Money dangers – beware of phishing!
It’s not long now till you get your next payment of student funding – which is something to smile about. However, did you know that more and more students are being targeted by fraudsters through phishing scams? Students are more likely to be contacted just before their funding is due to be paid. But there’s no need to panic – instead keep reading for more information on phishing and how you can protect yourself online.
What is phishing?
Phishing is when criminals try to obtain your money and /or personal information by pretending to be a company you have an account with, such as Student Finance England/ Student Loans Company, your bank, companies like Amazon, Paypal etc. They can contact you by sending emails or texts, or by phone. The scammers will usually ask you to log in to a fake site or verify your details – if you click on the email, some may release malicious software onto your computer, tablet or smartphone. Often they will claim there has been a security breach to encourage you to act quickly – and without thinking. Unfortunately, if you lose money to fraud this way, you probably won’t be able to get it back.
Every year, there is an increase in phishing emails sent to students claiming to be from SFE or SLC just before student funding instalments are paid – typically, these emails will ask you to confirm your security and/ or bank details in order to receive your payments. Don’t be fooled – SFE and SLC will never ask you to confirm your details in this way.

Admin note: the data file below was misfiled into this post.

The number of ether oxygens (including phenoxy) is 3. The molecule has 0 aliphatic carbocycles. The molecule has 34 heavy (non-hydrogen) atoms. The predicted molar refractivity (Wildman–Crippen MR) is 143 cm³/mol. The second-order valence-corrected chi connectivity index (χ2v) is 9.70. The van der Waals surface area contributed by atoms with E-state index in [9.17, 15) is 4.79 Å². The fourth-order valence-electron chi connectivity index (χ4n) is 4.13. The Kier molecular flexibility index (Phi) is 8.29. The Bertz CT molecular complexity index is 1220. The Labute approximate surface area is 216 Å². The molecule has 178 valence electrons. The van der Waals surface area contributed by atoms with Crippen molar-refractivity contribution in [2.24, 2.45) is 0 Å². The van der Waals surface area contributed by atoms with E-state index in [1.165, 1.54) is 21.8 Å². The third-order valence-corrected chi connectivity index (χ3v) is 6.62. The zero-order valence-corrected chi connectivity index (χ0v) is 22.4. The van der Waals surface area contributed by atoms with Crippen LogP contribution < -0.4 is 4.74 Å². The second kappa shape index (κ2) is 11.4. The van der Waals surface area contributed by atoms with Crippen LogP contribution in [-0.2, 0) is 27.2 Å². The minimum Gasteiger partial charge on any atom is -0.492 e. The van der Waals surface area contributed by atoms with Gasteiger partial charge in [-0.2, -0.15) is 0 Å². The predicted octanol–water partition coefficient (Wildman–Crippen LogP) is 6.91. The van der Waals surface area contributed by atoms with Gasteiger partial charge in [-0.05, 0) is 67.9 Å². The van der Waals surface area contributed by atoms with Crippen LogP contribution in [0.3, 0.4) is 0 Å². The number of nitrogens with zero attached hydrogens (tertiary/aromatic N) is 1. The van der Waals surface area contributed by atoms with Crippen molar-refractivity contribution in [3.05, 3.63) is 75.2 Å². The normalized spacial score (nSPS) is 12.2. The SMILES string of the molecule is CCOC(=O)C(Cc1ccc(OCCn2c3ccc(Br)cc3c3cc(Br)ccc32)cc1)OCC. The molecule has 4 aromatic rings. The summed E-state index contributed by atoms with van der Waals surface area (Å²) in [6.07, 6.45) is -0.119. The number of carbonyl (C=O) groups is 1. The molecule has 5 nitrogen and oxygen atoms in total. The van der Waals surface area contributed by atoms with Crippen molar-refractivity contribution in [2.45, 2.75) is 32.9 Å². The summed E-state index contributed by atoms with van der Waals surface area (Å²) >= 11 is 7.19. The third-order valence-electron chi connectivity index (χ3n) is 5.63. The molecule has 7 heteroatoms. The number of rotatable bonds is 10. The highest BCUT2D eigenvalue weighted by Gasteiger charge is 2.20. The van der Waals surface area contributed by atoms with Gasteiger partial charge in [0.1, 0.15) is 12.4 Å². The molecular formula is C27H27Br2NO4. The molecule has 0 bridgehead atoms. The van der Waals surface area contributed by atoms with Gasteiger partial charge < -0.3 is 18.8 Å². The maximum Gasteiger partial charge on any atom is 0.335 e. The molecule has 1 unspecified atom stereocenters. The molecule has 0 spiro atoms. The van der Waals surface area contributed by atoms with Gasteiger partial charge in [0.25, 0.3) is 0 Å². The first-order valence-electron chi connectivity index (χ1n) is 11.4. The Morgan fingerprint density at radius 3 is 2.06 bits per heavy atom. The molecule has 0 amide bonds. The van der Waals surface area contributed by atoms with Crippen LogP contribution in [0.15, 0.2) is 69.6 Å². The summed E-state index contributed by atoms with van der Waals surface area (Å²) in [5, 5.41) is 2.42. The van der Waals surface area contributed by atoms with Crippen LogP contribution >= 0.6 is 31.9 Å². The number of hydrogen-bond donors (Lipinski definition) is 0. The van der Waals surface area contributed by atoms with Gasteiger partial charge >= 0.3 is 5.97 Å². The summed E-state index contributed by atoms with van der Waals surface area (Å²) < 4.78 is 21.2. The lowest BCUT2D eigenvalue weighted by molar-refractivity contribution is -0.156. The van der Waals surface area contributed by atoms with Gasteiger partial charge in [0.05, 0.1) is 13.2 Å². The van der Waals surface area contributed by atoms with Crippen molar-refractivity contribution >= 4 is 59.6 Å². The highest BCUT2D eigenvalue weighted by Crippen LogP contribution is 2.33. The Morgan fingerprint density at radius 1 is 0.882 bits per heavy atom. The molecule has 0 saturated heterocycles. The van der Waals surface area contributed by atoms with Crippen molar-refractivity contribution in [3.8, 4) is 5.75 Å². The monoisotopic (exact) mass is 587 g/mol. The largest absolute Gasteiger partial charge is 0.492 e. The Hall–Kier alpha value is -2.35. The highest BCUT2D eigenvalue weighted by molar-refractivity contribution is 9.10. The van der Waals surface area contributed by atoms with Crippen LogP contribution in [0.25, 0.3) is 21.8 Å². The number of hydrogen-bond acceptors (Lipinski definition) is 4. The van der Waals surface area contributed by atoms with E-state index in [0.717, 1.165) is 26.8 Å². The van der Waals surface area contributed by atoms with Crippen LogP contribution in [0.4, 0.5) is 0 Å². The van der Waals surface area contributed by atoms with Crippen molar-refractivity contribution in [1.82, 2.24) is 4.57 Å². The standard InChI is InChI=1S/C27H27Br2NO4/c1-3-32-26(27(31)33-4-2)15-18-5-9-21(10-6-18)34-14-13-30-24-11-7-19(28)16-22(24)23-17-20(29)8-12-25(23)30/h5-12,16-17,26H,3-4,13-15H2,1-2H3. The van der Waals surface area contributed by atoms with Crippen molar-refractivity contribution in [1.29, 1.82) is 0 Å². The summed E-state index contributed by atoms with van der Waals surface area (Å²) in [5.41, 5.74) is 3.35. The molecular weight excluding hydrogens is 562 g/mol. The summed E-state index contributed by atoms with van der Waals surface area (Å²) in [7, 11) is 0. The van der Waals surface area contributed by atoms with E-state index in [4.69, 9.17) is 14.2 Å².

Be careful if you get texts claiming to be from your bank too; one student recently reported losing £5,400 to fraudsters – money that her bank is refusing to refund.
How can I tell if it’s a scam?
Some emails may be quite easy to identify – these might spell either your name or simple words wrong or have a strange address which does not have any connection with who the email is supposed to be from. Others may be more difficult to spot.
If companies are aware that there are email scams doing the rounds, they will usually update their customers through their social media streams.
If you’re still not sure, you can check with the company directly – either select a new browser and go to their homepage, or if you have been contacted by phone, end the call and then ring the usual customer service number (this can be found on the company’s homepage or the back of your bank card) from another phone. Remember that companies will welcome you reporting any scams so they can advise their other customers.
Be careful online – make sure the only person spending your money is you!